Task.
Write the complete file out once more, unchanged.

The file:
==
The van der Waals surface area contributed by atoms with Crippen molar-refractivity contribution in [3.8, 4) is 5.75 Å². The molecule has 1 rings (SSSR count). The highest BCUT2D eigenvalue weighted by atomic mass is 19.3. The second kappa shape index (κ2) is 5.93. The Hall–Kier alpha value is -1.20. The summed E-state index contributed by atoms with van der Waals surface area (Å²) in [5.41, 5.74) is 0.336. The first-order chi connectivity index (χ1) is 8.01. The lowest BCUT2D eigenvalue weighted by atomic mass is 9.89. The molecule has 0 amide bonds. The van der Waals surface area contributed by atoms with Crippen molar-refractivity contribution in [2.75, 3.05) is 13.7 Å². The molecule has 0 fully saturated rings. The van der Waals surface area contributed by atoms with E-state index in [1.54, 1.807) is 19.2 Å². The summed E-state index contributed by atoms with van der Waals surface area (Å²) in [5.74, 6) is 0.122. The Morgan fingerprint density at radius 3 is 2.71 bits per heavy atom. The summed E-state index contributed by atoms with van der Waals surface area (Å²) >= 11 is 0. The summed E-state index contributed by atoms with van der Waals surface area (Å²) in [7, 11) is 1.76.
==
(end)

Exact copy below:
The van der Waals surface area contributed by atoms with Crippen molar-refractivity contribution in [3.8, 4) is 5.75 Å². The molecule has 1 rings (SSSR count). The highest BCUT2D eigenvalue weighted by atomic mass is 19.3. The second kappa shape index (κ2) is 5.93. The Hall–Kier alpha value is -1.20. The summed E-state index contributed by atoms with van der Waals surface area (Å²) in [5.41, 5.74) is 0.336. The first-order chi connectivity index (χ1) is 8.01. The lowest BCUT2D eigenvalue weighted by atomic mass is 9.89. The molecule has 0 amide bonds. The van der Waals surface area contributed by atoms with Crippen molar-refractivity contribution in [2.75, 3.05) is 13.7 Å². The molecule has 0 fully saturated rings. The van der Waals surface area contributed by atoms with E-state index in [1.54, 1.807) is 19.2 Å². The summed E-state index contributed by atoms with van der Waals surface area (Å²) in [5.74, 6) is 0.122. The Morgan fingerprint density at radius 3 is 2.71 bits per heavy atom. The summed E-state index contributed by atoms with van der Waals surface area (Å²) >= 11 is 0. The summed E-state index contributed by atoms with van der Waals surface area (Å²) in [7, 11) is 1.76.